I. Background of Remote Desktop for Windows
Remote Desktop Protocol (RDP) is a proprietary protocol developed by Microsoft that enables users to interface with another computer through a graphical interface. RDP is based on, and is an extension of, the T-120 family of protocol standards, which is a multichannel capable protocol allowing for separate virtual channels for carrying presentation data, serial device communication, licensing information, highly encrypted data (keyboard, mouse activity), etc.
RDP supports multipoint (multiparty sessions) data delivery, allowing data from an application to be delivered in "real-time" to multiple parties without having to send the same data to each session individually (for example, Virtual Whiteboards). Thus, RDP is designed to support different types of network topologies and multiple LAN protocols.
RDP listens on TCP port 3389 by default, and uses RSA Security's RC4 cipher, a stream cipher designed to efficiently encrypt small amounts of data to secure communications over networks. Beginning with Windows 2000, administrators can choose to encrypt data by using a 56 or 128-bit key.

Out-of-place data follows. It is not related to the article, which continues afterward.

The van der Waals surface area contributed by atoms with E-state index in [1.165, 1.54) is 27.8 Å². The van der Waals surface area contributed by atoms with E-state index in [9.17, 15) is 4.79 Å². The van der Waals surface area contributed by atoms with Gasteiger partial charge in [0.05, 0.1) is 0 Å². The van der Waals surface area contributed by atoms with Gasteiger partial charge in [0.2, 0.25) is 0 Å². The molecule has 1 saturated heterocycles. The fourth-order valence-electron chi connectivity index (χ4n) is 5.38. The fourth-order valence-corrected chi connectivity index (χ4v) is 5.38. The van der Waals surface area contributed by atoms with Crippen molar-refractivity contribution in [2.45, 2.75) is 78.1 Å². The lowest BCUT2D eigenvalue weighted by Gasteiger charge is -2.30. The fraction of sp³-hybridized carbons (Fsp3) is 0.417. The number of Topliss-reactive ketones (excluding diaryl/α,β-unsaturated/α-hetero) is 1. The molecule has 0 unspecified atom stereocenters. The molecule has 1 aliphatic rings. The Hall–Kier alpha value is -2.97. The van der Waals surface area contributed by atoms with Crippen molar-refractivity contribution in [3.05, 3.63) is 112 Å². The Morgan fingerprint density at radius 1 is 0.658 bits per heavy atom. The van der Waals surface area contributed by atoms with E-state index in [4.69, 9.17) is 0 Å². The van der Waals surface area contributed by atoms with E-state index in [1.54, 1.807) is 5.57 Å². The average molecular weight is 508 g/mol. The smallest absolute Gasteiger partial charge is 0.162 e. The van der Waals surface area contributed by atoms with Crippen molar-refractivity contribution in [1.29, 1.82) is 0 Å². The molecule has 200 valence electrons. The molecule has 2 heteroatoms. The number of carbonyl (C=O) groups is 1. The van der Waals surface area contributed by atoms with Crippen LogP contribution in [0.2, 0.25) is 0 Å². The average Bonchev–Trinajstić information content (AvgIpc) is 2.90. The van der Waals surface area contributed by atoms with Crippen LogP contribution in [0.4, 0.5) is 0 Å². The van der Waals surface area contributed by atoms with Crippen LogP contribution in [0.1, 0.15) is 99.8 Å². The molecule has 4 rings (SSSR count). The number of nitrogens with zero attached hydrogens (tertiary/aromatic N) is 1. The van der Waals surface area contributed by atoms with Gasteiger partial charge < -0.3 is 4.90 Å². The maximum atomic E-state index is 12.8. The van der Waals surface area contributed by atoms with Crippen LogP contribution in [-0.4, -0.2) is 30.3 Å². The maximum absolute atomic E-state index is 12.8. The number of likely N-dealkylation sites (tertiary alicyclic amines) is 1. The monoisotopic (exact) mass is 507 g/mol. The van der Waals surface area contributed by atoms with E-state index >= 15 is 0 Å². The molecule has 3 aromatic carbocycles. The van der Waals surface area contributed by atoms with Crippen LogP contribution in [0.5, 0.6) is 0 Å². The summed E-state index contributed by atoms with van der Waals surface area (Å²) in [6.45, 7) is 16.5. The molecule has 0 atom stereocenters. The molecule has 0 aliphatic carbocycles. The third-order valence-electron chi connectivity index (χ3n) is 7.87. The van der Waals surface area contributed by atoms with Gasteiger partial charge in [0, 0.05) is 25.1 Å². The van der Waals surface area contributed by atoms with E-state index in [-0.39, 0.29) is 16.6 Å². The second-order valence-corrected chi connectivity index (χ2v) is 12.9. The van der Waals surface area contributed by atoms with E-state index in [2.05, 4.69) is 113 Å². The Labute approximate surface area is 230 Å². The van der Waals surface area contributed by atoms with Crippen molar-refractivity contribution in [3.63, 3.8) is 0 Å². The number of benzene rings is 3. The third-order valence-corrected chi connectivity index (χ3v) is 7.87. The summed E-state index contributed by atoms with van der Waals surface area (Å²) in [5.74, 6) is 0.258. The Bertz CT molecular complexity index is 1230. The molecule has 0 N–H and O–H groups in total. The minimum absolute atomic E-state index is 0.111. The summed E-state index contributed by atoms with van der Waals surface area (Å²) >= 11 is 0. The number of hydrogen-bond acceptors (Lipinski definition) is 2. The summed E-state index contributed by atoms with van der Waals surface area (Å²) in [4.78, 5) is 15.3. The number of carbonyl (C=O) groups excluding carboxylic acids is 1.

Updated versions of RDP include new functions and enhancements:
- Windows 2000: Terminal Services includes enhanced RDP 5.0. The Terminal Services Advanced Client (TSAC) also supports the RDP 5.0 feature set. While continuing to provide excellent performance over the LAN, RDP 5.0 also provides enhanced performance over low-speed connections.
- Windows XP: Uses RDP 5.1 for Remote Desktop Connection and for Remote Assistant. Windows XP also includes Remote Desktop Web Connection, which is an updated version of TSAC (an RDP client based on a Microsoft ActiveX control). Remote Desktop Web Connection supports RDP 5.1 and RDP 5.0. Starting from RDP 5.1, new features are supported including Smart Card authentication, keyboard hooking (directing special Windows key combinations), and sound, drive, port, and network printer redirection. RDP 5.1 also has improved performance over low-speed dial-up connections through reduced bandwidth.
- Windows Server 2003: Uses RDP 5.2 for Remote Desktop Connection and for Remote Assistant. Remote Desktop Web Connection supports RDP 5.2 and is backward compatible with RDP 5.1 and 5.0. Major enhancement of RDP 5.2 includes the support of secured remote desktop connections using TLS/SSL based authentication.